#1
Are lead instruments inherently unsuitable for composition of music? Western music being based on harmony, I guess the wide use of piano and guitar was natural.

But, Indian music is based on melody. Yet, I don't see many singers who also play the sitar/veena/sarangi. By and large, there seems to exist a wall between singers and composers. Are lead (melody based) instruments inherently unsuitable to being played while singing ?

Or it it just a case of neglect of these instruments (by these instruments, I'm referring to a large number of them, I know the sitar and sarod are still alive, but many folk instruments are nearly extinct)
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The solution is simple and obvious.

We revolt against ourselves. Mass suicide. The ultimate revolution.
#3
Quote by Hail
ask mark knopfler


Power chords?
Quote by SlinkyBlue


The solution is simple and obvious.

We revolt against ourselves. Mass suicide. The ultimate revolution.
#5
Why not listen to soke music then you can tell us.

Ill also ignore that "power chords" answer to Mark Knopfler just to be nice.
And no, Guitar Hero will not help. Even on expert. Really.
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#7
you DO realize that guitar CAN do both right? i'm not really sure what the point of this question is to be honest, no offence. yes, some instruments are harder to play and sing with at the same time, and some are easier.

i may be wrong, but i assume that when most instruments were firs made that most were made to be played in orchestras (can't comment on eastern music but they do have performances). i think it was more common to have someone sing with someone or a group rather than play as well. but obviously it can be done. you can sing and play with almost any instrument i would imagine as long as you don't need your breath. although i also assume it would be better to play something able to play chords for most situations if you are playing western based music.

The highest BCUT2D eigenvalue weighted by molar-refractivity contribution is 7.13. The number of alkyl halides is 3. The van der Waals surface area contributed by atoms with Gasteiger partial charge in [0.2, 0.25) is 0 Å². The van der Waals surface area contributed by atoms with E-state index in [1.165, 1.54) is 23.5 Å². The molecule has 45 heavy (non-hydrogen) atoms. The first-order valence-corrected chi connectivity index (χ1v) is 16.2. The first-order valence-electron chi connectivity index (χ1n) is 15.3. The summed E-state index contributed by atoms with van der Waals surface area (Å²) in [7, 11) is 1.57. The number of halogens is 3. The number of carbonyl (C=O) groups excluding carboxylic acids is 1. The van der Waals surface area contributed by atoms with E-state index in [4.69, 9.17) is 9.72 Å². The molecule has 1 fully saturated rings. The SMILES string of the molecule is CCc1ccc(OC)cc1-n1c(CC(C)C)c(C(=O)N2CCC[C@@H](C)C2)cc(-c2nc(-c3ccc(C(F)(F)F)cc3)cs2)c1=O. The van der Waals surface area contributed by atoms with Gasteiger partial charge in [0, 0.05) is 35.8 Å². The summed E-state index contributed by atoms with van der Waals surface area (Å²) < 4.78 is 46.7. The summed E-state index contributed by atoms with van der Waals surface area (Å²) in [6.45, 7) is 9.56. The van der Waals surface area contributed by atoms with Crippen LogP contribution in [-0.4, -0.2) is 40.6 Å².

#8
hard to sing with a trumpet say, or a violin, obviously. maybe intertwine the melody and the lead instrument breaks? like in blues.

oboe?

you can hum i guess
#9
Quote by fdsaevad
hard to sing with a trumpet say, or a violin, obviously. maybe intertwine the melody and the lead instrument breaks? like in blues.

oboe?

you can hum i guess

You actually can sing with a trumpet. Though I don't know if it's really used but with tuba it's used and they work the same way. Of course you can't sing lyrics but you can sing melodies at the same time you are playing. Though it needs some practice.

I don't see why you couldn't sing while playing the violin. You can always hold it like this: http://www.youtube.com/watch?v=OIc4VHxU7iM